John Layfield: My take is not necessarily if it gets bigger, my take is if it's a continuous thing. What Gary was talking about with the D.C. Sniper, there was a continuous worry you could be next. As horrific as this tragedy was this week, perpetrator was caught. As horrible as marathon bombing in Boston, the perpetrators were caught. If you have a single lone wolf events we have $18 trillion economy, as terrific as loss of life is it's not going to affect the greater economy. It's when you have cells, like Gary's talking about, if they bombed the Lincoln Tunnel and know the Holland Tunnel could be next or a succession of events that go forward, as long as it's single lone wolf events it not going to hurt this economy unless they go after something like the infrastructure, then it could start harming the economy.

Calls Growing to Block Federal Funding to Sanctuary Cities

Gary B Smith: Look, what these -- I'm all in favor of cities, local jurisdictions doing their own thing, that's what makes America great, when it states' rights as opposed to federal government. It's wrong for cities to do that. The best solution, fine you want to do that, you're not getting federal funding, and I --that's the clearest way to do it. Then we'll see how strong cities like San Francisco are in harboring dangerous criminals.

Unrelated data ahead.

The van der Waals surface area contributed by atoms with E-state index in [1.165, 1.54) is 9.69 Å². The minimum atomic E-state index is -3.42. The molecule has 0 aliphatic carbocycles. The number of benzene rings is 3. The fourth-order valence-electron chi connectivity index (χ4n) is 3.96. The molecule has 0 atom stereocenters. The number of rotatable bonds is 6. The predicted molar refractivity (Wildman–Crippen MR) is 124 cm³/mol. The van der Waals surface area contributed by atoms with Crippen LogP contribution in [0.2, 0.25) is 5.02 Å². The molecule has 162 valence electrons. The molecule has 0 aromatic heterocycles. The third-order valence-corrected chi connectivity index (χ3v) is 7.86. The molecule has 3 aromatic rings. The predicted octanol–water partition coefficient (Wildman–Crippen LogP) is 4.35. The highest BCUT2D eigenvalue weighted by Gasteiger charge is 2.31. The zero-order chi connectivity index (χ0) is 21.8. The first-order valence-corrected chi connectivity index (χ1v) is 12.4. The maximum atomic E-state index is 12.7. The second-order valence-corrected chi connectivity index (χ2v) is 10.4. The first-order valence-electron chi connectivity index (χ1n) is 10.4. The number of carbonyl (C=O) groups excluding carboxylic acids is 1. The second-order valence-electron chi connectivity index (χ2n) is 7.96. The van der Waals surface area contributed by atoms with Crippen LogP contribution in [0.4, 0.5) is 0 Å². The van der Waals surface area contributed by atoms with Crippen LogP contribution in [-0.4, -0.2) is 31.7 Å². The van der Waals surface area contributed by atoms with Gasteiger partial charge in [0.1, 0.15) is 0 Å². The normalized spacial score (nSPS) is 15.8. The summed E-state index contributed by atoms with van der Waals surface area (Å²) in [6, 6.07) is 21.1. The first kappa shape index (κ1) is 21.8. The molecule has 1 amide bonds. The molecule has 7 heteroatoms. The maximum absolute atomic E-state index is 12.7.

Jonas Max Ferris: Also attitude that's like a welfare town France. Like let me back up, Mark Zuckerberg lives there, paid $2 billion to the federal government, they can have their own money, run their crazy utopian if they want, it's like Mississippi. Democrats were in charge, they'd say cut off federal money to South Carolina. Its people are dying because of crazy gun laws. When does it stop in it's not a federal issue, it's like race or something, a lot of big states, look, I went through Jordan with a friend that got a speeding ticket. If you're going over 15, they give you $600 tickets. I think it's ridiculous. They're shaking money out of people from Connecticut. But that's not the scope of the federal government to punish states for their own way of doing things.

John Layfield: A complete difference in laws that are silly that you think are silly and don't agree with and the fact that local communities are sanctuaries where they're subverting federal law. Look, this Juan Lopez Sanchez deported five times, the feds asked specifically, if he gets out we need to know about it. San Francisco specifically does not comply with the federal regulations. Because of that, criminals are what's going to sanctuary cities like this. I don't think they deserve federal funds. We're not talking about illegals that came here for better life. We're talking about criminals that are drawn to sanctuaries because one Lopez Sanchez said that was the reason he went to San Francisco.

Chuck Rocha: I think the cities are trying to put a Band-Aid on a chest wound. The federal government won't stand up and do anything. As the criminal came across the border five times. We passed a nonpartisan bill in the senate that would have doubled security to make sure this doesn't happen. Do you agree or disagree with the sanctuary cities? These people are dealing with a immigration at local level. But we should fix the overall problem, you'll fix criminals like this coming across the border.